With their bright yellow bodies and distinctive multi-layered webs, it’s hard to miss them while walking along trails in Northeast Georgia or even lounging on a back porch.
The invasive species — which are native to China, Korea, Japan and Taiwan — started popping up in Northeast Georgia in 2014, according to Mattias Johansson, assistant professor of biology at the University of North Georgia Gainesville campus.
Like many others in Hall County, Johansson said the Joro spider caught his attention when it began appearing locally. The professor, who specializes in invasive species research, gathered a team of UNG students in August 2019 to begin measuring the arachnids’ potential ecological impact.
Although the pandemic threw a hiccup in the operation, Johansson said they have picked up their work this fall semester, focusing mainly on Joro spiders' prey.
How invasive are Joro spiders?
Over the past year, he said they have uncovered a few unknowns about the arachnid, including how it’s affecting native wildlife.
“One thing we’ve noticed is that they are probably competing for space with normal spiders,” Johansson said. “People have commented that there seems to be fewer writing spiders.”
Johansson said his team has found that certain predators do feed on the invasive species, including birds and mud dauber wasps. He said mud daubers will sting medium sized Joro spiders and use them to feed their larvae. Once the larvae break out of their eggs, they eat the arachnid alive.
“They have been found in (mud daubers’) nests,” he said. “I didn’t know mud daubers were generalists.”
By collecting samples of Joro spiders with his students and monitoring iNaturalist — a database for reporting wildlife sightings — Johansson said he doesn’t think their densities have increased in Northeast Georgia, nor does he have a true sense of their range.
One thing is for certain, spreading comes naturally to Joro spiders. Johansson said they use a ballooning technique, in which the spiders spin a web to catch the air current, allowing them to fly for 50-100 miles before latching onto a tree.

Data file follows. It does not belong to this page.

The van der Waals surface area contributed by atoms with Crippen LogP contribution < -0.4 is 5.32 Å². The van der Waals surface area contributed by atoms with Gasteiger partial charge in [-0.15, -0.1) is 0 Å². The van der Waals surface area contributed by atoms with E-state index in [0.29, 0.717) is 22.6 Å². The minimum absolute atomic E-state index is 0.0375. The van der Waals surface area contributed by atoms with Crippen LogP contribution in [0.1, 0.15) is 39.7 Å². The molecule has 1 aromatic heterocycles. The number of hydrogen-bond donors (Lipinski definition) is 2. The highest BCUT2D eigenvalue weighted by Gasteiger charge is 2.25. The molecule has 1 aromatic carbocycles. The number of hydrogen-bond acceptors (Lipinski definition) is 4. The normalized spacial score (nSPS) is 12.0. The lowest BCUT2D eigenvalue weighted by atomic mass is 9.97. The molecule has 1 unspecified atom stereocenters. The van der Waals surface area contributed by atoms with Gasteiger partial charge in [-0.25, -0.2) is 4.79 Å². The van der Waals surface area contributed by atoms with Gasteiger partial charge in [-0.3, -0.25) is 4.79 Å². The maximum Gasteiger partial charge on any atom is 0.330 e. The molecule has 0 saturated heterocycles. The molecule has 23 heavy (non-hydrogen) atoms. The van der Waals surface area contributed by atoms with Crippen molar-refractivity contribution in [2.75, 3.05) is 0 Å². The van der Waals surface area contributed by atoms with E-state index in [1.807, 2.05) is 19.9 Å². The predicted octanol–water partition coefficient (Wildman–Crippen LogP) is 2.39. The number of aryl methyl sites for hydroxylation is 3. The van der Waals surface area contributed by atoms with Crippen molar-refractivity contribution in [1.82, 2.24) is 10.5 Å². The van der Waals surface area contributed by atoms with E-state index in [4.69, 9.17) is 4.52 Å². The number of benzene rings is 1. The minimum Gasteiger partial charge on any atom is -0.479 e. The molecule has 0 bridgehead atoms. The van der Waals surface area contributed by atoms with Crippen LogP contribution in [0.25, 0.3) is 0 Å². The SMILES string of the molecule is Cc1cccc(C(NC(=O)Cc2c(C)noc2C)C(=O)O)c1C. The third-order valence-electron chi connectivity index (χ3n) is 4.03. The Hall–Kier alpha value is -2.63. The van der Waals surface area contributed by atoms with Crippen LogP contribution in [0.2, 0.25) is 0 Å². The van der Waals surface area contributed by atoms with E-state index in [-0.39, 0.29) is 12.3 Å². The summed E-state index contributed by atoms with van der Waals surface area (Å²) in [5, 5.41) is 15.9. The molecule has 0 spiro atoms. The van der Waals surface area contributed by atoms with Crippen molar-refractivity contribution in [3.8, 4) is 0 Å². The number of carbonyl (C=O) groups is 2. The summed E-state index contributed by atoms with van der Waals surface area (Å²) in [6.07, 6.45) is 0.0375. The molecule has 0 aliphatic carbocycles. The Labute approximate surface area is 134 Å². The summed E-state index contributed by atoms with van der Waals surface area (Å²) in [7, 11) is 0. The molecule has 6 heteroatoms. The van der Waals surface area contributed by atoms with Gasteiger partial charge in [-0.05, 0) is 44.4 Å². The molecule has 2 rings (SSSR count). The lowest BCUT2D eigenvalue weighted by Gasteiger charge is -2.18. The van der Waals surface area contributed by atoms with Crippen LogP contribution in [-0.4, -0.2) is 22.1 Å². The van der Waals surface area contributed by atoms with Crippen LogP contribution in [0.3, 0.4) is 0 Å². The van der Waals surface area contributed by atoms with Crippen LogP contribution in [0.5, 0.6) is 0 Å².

“If people are living out in Dawsonville and seeing them, they’re clearly spreading,” he said. “Individuals have gotten quite far. There was a report from North Carolina.”
Because of their size, Johansson said his research team knows the species must eat a lot to survive.
Gabby Lupica, a senior at UNG, said she started collecting prey remains from Joro spiders’ webs a week ago. Later in the semester, she will conduct DNA sequencing on the samples to determine what the arachnids are targeting for food.
“We’re basically seeing if they’re harming one indigenous species,” Lupica said. “They eat the prey, spit the carcasses out and they dangle in the lower webs. I go collect them and put them in a jar of ethanol.”
A place to call home
Now that it’s fall, Joro spiders are becoming easier to spot because they’re reaching the end of their year-long lifespans. Like most spider species, the females are significantly larger than the males, flaunting bright yellow hues and a splash of red on their abdomens.
Not to be confused with the writing and banana spider, Joro spiders stand apart by their larger size and distinctive, gold-tinted multi-layered webs. The females, including their leg span, can reach up to 3 to 4 inches.
The arachnids tend to live on the edge of woods, but Johansson said more people are noticing them around their homes, congregating in groups.
“Some have seen a giant web with half a dozen females,” he said. “It’s not natural circumstances. I can see why people find it off-putting.
Johansson said he suspects the spiders are tolerating living in close quarters because of prey availability. For example, they could live near an apartment’s hallway light because it draws in higher quantities of appetizing insects.
With their long-banded legs and large abdomens, Joro spiders may seem intimidating, but Johansson assures people they’re not dangerous. Like all spiders, they’re venomous, with a bite one could compare to a bee sting. However, unless a person is allergic to Joro spiders, Johansson said they shouldn’t be concerned.
“They’re pretty pacifistic,” he said. “They’ll most likely flee if you bother them. They’re not aggressive at all.”
Squashing Joro spiders may feel like a good deed, but it won’t have a significant effect on their population, Johansson said.
“There’s enough of them around, they can’t possibly be eradicated,” he said. “There’s going to be enough at the end of the day. They’re here to stay as far as I can tell.”